Three trends for the packaging, processing industry in 2017
The packaging and processing industry is becoming more automated with more companies being bought out and a greater focus being put on eco-friendly packaging.
There's a lot happening in the food and beverage industry, and November's Pack Expo in Chicago proved that. There are many changes occurring in the industry and three major trends, in particular, are on the horizon for the packaging and processing industry that will have a major impact:
- The entire packaging process is being automated
- Large conglomerates are buying up smaller vendors
- Eco-friendly packaging continues to be a large focus (especially in beverage).
So what do these trends mean for food and beverage processors? Let's unpack them.
1. The entire packaging process is being automated
Automation has grown exponentially in food and beverage plants everywhere, but a world where packaging and processing lines are 100% automated from beginning to end isn't far in our future. In fact, that's already the case in some places.
We're seeing the shift from human to robot across every conventional touch point in a facility, including:
- Primary, secondary and tertiary packaging.
Human intervention is slowly being replaced with machines that can accomplish the same tasks with a few taps of a touch screen.
One area where this is becoming more common is in quality control inspection. For example, take bottle filling, which typically involves inspection of incoming materials and inspection of the final product post-filling. Previously, workers had to take a bottle from the line, inspect it, and release it. Now that can be done online and in-line, effectively taking the human interaction out of the process. Thanks to automation, bottles can be inspected as they're being filled.
Some view this shift to mean less jobs on facility floors, but it's also increasing the demand for more specialized workers to operate these automated systems. The growing prevalence of automation is making packaging and processing lines more efficient.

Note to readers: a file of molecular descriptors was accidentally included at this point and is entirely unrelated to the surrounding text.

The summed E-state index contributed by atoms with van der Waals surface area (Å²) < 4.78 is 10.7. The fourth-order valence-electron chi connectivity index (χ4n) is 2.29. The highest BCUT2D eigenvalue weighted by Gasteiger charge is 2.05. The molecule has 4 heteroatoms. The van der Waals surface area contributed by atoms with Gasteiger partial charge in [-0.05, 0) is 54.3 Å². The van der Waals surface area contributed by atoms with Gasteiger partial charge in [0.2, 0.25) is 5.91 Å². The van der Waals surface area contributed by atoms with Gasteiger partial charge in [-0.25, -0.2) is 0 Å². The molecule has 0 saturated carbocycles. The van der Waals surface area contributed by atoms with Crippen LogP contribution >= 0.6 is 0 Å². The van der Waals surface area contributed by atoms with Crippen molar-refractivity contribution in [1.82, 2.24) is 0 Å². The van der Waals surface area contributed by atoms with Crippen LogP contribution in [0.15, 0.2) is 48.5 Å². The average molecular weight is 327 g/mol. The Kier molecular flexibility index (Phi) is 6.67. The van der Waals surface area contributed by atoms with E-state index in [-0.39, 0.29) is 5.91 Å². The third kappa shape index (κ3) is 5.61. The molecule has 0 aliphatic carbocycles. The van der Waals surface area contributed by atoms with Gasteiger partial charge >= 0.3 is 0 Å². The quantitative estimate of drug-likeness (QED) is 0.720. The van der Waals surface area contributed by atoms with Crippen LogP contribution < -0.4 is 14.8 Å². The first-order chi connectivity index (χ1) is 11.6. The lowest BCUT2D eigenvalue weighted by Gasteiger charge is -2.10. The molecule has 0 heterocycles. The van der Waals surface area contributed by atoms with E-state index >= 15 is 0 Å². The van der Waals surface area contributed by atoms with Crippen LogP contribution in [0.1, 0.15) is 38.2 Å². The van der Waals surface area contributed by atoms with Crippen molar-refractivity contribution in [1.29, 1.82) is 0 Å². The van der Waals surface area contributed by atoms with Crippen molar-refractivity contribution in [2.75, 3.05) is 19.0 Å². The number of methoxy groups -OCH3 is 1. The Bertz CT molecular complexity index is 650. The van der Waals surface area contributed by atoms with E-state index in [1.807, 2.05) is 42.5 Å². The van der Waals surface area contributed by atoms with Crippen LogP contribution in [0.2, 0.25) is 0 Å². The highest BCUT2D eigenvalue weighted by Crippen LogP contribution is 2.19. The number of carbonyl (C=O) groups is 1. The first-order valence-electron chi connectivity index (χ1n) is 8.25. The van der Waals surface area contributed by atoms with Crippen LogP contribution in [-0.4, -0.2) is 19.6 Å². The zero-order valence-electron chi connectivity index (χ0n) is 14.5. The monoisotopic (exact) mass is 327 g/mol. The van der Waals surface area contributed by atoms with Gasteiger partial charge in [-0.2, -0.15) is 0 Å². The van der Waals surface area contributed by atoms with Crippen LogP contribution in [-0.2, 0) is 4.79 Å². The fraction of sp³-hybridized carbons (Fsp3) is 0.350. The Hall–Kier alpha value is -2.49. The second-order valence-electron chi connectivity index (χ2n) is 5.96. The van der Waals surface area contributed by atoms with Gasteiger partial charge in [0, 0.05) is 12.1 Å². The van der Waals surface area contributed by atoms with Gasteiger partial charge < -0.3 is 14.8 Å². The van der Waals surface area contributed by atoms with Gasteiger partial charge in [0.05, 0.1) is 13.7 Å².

2. Large conglomerates are buying up smaller vendors
Another developing trend involves a strategic avenue some businesses are taking. A number of big companies are getting bigger by purchasing smaller, more specialized vendors. Having a wide array of offerings and machinery allows these companies to provide a variety of services under one umbrella.
While this means fewer small companies, it benefits food processors looking for a one-stop-shop. One example is the Kentucky-based packaging machinery company Pro Mach, which could have multiple pieces of equipment that one original equipment manufacturer (OEM) might not have.
So what does this mean for food and beverage processors? If they're building, expanding or renovating a facility, a bigger one-stop-shop can speed up your project. A larger supplier could provide the various equipment required, integrate them and deliver them within a short time period—often in half the time compared to sourcing from multiple vendors.
3. Eco-friendly packaging continues to be a focus (especially in beverage)
For some time now, the beverage industry has been exploring ways to make packaging more environmentally friendly, and that effort is continuing to evolve. Priorities include:
- Making bottles lighter
- Reducing cap size
- Encouraging recyclability.
It's not just the big players anymore, either. It seems everyone is trying lightweight packaging in 2017. Not only can eco-friendly packaging reduce your company's carbon footprint, but it can sometimes save money as well. While going lightweight can often be a win-win, you have to be smart about it.
Sometimes reducing primary packaging weight can force users to increase their secondary packaging to ensure the product can safely withstand the environment in storage and distribution. There's a lot of ways packaging can get beat up in these environments.
- Events & Awards
- Magazine Archives
- Oil & Gas Engineering
- Salary Survey
- Digital Reports
- Survey Prize Winners
Annual Salary Survey
Before the calendar turned, 2016 already had the makings of a pivotal year for manufacturing, and for the world.
There were the big events for the year, including the United States as Partner Country at Hannover Messe in April and the 2016 International Manufacturing Technology Show in Chicago in September. There's also the matter of the U.S. presidential elections in November, which promise to shape policy in manufacturing for years to come.
But the year started with global economic turmoil, as a slowdown in Chinese manufacturing triggered a worldwide stock hiccup that sent values plummeting. The continued plunge in world oil prices has resulted in a slowdown in exploration and, by extension, the manufacture of exploration equipment.
Read more: 2015 Salary Survey